Layers are a powerful feature of Photoshop that enable you to work on one part of an image without disturbing the rest of it. While the concept of layers may seem intimidating at first, you’ll wonder how you ever survived without them once you get the hang of using layers. Figure 1.7 shows a Photoshop document made up of layers.
Figure 1.7. Layered Photoshop document
Figure 1.8. The layers in a layered Photoshop document
The transparent parts of any layer , shown by a checkered grid, allow the layers beneath that layer to show through. You can show and hide each layer in an image by clicking on its corresponding eye icon in the Layers panel, as shown in Figure 1.9.
Figure 1.9. Hiding a layer
T o organize your layers, you can arrange them into layer groups by going to Layer > New > Group….Each layer group displays in the same way as any ungrouped layers on the Layers panel. A layer group is signified by a folder icon. Y ou can collapse or expand layer groups by clicking on the triangle to the left of the folder icon, and nest layer groups within each other by dragging one folder icon into another .
Layer Shortcuts and Tasks
■ Rename layers by double-clicking on the layer name.
■ Change the transparency of a layer by changing its opacity with the Opacity slider , or typing a value into the Opacity box.
■ Duplicate a selected layer by pressing Command-J (Ctrl-J on Windows). You can also duplicate a layer by dragging it while pressing the Option (Alt) key . Or you could type Shift-Option (Shift-Alt) and then hit an arrow key to duplicate the layer and nudge it ten pixels in your desired direction (note that this only works when you have the Move Tool invoked).
■ Select multiple layers by holding down Command (Ctrl) and clicking the layer names. This forms a temporary link between the selected layers that allows you to move them as one unit, delete them all, and so on.
■ You can also link layers together . Select layers by clicking on them while holding down Shift or Command (Shift or Ctrl on Windows). Once you’ve selected all the layers you wish to link, click the Link layers button at the bottom-left of the Layers panel (signified by the chain). Linking layers allows the link relationship to remain even after you select a different layer (unlike the process of simply selecting multiple layers).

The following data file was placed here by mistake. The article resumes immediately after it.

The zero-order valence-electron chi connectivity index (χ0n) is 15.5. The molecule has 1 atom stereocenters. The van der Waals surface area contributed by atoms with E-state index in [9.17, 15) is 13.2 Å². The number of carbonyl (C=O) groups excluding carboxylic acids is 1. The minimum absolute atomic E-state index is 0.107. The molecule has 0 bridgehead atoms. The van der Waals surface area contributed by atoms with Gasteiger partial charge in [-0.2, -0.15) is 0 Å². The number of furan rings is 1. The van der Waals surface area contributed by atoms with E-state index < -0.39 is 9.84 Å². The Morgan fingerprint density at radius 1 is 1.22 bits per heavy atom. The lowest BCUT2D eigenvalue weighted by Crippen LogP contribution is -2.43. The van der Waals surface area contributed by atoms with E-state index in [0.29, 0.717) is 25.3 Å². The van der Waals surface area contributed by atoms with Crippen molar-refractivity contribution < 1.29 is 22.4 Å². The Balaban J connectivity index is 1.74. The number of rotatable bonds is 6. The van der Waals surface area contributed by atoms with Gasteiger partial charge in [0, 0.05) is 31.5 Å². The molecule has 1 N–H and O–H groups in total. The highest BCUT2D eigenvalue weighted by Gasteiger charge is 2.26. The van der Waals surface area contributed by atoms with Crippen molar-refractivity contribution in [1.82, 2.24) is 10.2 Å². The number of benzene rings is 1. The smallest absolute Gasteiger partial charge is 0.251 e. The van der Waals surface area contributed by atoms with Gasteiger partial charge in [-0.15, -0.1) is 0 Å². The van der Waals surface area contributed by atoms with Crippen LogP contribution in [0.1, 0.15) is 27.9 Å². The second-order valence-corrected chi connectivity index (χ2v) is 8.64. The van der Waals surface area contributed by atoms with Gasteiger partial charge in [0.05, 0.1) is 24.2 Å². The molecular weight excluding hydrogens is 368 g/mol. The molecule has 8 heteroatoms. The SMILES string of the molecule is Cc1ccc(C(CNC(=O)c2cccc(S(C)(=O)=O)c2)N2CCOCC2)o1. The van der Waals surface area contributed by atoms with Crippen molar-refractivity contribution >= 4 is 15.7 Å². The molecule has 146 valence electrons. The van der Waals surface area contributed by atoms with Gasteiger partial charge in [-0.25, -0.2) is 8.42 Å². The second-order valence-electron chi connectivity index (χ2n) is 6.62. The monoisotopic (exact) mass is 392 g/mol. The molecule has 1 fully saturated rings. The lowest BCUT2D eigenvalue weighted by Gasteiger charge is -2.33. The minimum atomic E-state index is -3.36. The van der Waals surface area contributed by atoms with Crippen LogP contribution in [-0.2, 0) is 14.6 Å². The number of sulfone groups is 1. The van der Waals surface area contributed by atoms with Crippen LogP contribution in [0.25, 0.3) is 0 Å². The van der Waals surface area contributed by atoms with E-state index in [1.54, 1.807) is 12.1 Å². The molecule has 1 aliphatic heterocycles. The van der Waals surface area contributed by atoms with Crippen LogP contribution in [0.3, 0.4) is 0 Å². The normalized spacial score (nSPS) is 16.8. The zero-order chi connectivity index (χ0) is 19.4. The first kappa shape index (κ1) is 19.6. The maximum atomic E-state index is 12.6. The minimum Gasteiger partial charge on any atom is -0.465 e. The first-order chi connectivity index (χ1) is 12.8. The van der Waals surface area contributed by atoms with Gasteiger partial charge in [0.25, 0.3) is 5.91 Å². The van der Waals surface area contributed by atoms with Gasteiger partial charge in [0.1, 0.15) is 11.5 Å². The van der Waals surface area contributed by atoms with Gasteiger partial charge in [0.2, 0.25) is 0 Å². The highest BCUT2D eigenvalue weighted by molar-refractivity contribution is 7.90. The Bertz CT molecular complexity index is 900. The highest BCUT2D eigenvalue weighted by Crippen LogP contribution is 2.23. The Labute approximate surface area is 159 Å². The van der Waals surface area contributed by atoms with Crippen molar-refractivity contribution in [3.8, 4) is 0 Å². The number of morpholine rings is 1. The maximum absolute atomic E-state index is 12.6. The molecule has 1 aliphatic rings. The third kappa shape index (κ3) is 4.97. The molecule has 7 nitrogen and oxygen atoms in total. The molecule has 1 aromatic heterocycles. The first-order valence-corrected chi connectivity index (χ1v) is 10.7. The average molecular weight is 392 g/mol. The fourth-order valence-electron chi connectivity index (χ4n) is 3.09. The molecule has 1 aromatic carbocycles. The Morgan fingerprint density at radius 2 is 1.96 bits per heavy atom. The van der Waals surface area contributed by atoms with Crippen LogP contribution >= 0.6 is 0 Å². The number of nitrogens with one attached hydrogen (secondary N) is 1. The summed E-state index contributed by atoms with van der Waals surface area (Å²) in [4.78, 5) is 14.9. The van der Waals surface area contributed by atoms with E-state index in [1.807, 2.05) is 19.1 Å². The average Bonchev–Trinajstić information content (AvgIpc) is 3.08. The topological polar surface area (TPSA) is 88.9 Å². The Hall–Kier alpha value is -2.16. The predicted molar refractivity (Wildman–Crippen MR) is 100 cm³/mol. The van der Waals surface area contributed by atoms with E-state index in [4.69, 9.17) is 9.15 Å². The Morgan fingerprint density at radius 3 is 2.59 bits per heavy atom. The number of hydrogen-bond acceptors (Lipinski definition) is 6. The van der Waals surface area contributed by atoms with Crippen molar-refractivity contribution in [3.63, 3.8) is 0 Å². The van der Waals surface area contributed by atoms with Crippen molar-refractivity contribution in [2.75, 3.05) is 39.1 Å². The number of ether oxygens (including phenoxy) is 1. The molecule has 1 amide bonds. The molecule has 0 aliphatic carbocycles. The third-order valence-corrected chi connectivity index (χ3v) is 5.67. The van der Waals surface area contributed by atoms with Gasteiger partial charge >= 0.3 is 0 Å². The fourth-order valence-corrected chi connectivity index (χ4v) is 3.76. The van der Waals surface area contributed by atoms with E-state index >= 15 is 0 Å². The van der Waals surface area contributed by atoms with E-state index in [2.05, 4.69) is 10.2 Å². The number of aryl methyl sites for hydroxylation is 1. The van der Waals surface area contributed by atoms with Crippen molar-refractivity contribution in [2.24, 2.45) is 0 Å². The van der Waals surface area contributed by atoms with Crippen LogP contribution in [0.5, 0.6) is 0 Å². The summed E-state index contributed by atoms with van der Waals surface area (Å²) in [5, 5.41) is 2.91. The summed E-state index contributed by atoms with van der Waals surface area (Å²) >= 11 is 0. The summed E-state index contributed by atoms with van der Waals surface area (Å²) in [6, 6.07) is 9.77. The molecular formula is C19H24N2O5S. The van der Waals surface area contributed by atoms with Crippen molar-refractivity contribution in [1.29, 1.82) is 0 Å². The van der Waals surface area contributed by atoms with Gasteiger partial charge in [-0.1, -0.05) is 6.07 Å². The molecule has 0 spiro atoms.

To unlink all the layers, select one of the linked layers and go to Layer > Select Linked Layers to select all of them automatically; then go to Layer > Unlink Layers. T o unlink a single layer , select the layer you wish to remove from the link and click the Link layers button at the bottom-left of the Layers panel; the other layers will stay linked. T o temporarily unlink a layer , hold down Shift and click on its corresponding link icon (a red “X” will appear over the link icon). React-ivate the link by holding down Shift and clicking the link icon again.
■ Rearrange layers by dragging the layer above or below other layers. Use the “move down” shortcut Command-[ (Ctrl-[) and the “move up” shortcut Command-] (Ctrl-]) to move selected layers up and down. Command-Shift-[ and Command-Shift-] (Ctrl-Shift-[ and CtrlShift–] on Windows) will bring layers to the very top or very bottom of the stack.
■ Select a layer by using the keyboard shortcuts Option-[ and Option-] (Alt-[ and Alt-] on Windows). These keystrokes let you move up and down through layers in the Layers panel.
■ Create a new layer by pressing Shift-Command-N (Shift-Ctrl-N on Windows). This will bring up the New Layer dialog box. Want to create new layers quickly without having to deal with the dialog box? Simply press Command-Option-Shift-N (Ctrl-Alt-Shift-N)
■ Merge a layer into the one beneath it by pressing Command-E (Ctrl-E). If you’ve selected layers,this shortcut will merge those selected layers together .
Some Photoshop documents grow to have dozens of layers. Even if you’ve diligently named your layers so that they’re easily identifiable, it might be challenging to find the specific layer you want to work on. This is where the top section of the Layers panel comes in and saves the day .
My sunset document only has a few layers, but it has enough to make my point. In Figure 1.10, the top row of the Layers panel in the image on the left shows the search and filtering tools. By default, the filter type is set to Kind, which allows you to filter the different types of layers: image layers, adjustment layers, text layers, shape layers, or smart object layers. In the middle diagram, I’ve selected the Filter for type layers option, and instantaneously , only the text layers of the document are shown! You can imagine how this would simplify finding a layer in a document with a hundred layers.
Figure 1.10. Filtering and searching layers
The right-hand side image of Figure 1.10 reveals that I’ve changed the filter type to Name, enabling me to search for a string of letters across layers. As you explore the other filter types, you’ll find them to be invaluable when navigating documents containing many layers.